crewing at western states endurance run

What Ultrarunners Can Learn From The Biggest Crewing Operation At Western States



By Cliff Pittman
CTS Coaching Development Director
with CTS Coach Jim Rutberg

We named the planning folder for our biggest ultramarathon race support operation to date “CTS Storms States”. I haven’t experienced anything like it since my Army days as Team Leader for B-1-142nd in Iraq in 2005-2006. It had hallmarks of a military operation, with distributed responsibilities, operational redundancies, and united commitment to the mission. On the athlete side, there were remarkable stories and experiences from the front of the race to the back. In addition to Katie Schide, Fuhzao Xiang, and Eszter Csillag sweeping the women’s podium, Jia-Sheng Shen and Jon Rea finished 8th and 9th overall, Kaci Lickteig earned her 1000-mile buckle, Mike Fakler was the last finisher to earn a sub-24-hour buckle, and other athletes persevered to become Golden Hour finishers. And we’ll tell those stories in time, but for now here are some practical lessons you can use in your upcoming races this season.

Kaci Lickteig finishing her 10th Western States 100 with Coach Jason Koop at the finish line.

CTS Athlete Kaci Lickteig earned her 1000-mile buckle for finishing her 10th Western States 100!

Align your crew with your personality

Western States can be a once-in-a-lifetime experience for athletes because of the difficulty of getting an entry. An athlete’s friends and family and training partners often want to be part of the action. That’s awesome, but that much attention and engagement might not fit your personality. And sometimes you must learn this lesson the hard way. CTS Athlete Dakota Jones, who finished 18th in the men’s race, used complex crew setups previously at WSER but pared it down to a minimalist approach this year. In contrast, Fuhzao Xiang’s aid station stops resembled NASCAR pit stops (see Instagram post below). Minimalist or maximalist approaches can work equally well, the key is to avoid peer pressure and create the crew environment that works for you.


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A post shared by 向付召Xiang Fuzhao (@xiang.fuzhao)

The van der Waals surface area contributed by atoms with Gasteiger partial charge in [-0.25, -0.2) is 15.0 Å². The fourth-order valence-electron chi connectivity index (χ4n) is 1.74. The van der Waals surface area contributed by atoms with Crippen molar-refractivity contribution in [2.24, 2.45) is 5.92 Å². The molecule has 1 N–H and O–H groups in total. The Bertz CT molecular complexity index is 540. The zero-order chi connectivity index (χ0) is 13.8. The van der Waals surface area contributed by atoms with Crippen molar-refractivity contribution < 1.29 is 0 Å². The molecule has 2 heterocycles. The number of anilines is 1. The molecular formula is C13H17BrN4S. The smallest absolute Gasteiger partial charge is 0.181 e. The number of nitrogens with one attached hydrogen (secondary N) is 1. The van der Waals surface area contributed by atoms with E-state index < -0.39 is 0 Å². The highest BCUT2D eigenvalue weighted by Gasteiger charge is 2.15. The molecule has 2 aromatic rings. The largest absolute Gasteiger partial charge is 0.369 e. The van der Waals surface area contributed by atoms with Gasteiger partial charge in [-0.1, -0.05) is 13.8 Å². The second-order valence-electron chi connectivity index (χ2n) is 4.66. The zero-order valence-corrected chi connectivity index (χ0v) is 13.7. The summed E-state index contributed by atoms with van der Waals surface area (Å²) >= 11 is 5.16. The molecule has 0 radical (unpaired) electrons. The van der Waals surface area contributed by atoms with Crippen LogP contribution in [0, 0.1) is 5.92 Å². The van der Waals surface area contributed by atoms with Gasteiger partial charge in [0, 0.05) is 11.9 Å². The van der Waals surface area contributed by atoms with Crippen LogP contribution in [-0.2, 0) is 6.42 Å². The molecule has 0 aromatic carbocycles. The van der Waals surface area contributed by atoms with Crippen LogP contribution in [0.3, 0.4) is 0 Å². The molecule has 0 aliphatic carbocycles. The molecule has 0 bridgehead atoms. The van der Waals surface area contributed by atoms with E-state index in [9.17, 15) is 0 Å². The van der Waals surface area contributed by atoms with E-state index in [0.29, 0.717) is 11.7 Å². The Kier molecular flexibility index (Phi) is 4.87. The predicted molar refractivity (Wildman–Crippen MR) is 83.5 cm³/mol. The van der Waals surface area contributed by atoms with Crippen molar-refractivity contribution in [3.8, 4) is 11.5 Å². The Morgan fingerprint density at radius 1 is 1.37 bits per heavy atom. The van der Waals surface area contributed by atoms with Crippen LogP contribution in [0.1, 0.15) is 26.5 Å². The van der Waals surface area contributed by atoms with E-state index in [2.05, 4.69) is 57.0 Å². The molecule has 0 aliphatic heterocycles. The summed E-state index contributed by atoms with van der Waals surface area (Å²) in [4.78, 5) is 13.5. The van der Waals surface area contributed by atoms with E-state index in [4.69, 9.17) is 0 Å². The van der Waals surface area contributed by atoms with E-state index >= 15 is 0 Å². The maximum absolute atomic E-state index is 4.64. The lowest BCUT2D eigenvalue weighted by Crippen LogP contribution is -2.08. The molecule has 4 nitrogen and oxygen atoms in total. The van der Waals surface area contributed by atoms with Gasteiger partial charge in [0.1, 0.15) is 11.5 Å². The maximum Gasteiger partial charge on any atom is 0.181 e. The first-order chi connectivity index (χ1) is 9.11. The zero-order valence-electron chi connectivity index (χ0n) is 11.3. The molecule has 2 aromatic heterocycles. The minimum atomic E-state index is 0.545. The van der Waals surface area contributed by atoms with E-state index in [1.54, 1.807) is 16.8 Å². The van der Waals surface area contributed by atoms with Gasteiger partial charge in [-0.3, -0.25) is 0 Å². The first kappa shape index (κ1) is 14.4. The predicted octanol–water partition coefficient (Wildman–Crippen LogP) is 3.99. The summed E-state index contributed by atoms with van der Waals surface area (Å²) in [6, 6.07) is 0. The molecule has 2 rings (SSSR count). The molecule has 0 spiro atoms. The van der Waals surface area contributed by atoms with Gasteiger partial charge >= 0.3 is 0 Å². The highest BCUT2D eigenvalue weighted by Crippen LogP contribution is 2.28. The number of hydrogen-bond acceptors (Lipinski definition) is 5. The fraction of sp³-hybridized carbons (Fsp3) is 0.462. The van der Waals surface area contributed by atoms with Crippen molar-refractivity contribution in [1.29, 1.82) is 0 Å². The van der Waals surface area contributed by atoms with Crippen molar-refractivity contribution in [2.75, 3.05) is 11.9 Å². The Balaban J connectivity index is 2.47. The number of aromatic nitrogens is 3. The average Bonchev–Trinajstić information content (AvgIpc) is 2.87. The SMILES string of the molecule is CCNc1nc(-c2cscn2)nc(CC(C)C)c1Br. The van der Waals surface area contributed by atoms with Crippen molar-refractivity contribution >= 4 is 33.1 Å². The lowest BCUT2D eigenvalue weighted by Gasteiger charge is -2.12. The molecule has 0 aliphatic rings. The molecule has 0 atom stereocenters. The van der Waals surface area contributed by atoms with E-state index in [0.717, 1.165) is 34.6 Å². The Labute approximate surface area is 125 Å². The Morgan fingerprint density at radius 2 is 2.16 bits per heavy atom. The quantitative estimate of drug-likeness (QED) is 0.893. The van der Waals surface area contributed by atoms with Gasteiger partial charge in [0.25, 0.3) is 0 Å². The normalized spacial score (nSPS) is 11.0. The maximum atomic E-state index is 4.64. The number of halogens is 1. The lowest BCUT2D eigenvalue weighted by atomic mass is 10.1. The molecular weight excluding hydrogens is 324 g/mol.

The attitude and communication style of your support crew and pacers should match your as well. CTS Athlete Mae Barker benefited from a very calm pacer who matched her energy. Together they were very matter of fact in aid stations, communicated well, and kept the vibe efficient, cool, and collected. Sometimes athletes experience a mismatch, as we witnessed across one aid station with a very calm athlete paired with an over-hyped pacer who created stress for his runner.

Pacers may not always be helpful

Katie Schide ran the 2024 WSER nearly an hour faster than her pace in 2023. Her 2024 and 2023 times are the second and third fastest women’s finishes, respectively, in the race’s 51-year history. Katie ran with a pacer in 2023, in part because it was her first time at the race. This year she opted to race without a pacer.

In her post-race interview (video below) with Corrine Malcolm and Dylan Bowman, Katie explained, “I had so much fun running with Topher last year and I think it was a great way to be introduced to the race. And in Europe we’re not allowed to have pacers, so it was my first time running with a pacer. While I had fun, I knew that was not what I normally do, and I felt confident enough that I would be able to push myself, maybe even harder, if there wasn’t anyone watching.”

Running with a pacer is a great choice for some people, probably most people. But if having someone by your side is more stressful than running alone, reconfigure your race plan to run alone. This may mean different crewing and aid station strategies to ensure you’re adequately prepared for long stretches by yourself.

Don’t Dally In Aid Stations

Mike Fakler finished the 2024 Western States Endurance Run in 23 hours 58 minutes and 56 seconds. After 100 miles he reached the finish line with just 64 seconds to spare and was final athlete to earn a coveted sub-24-hour buckle. How easy would it have been to fritter away 65 seconds across 20 aid stations? Just a few seconds here, a few seconds there, and the 24-hour finish would have been out of reach.

Mike Fakler Western States 2024 ice water

CTS Athlete Mike Fakler getting doused with cold water during the 2024 Western States Endurance Run.

At the pre-race meeting with CTS Athletes, we told them, “We’re going to be nice as long as we can, and then we’re not.” What we meant was that we were going to make sure they were taken care of, had their needs met, and felt supported, but we were also there to make sure they kept moving. In the back half of an ultramarathon, crews sometimes need to be assertive with athletes to help them achieve the goals they said they wanted from the beginning.

Mike Fakler and Coach Adam Ferdinandson with Western States buckle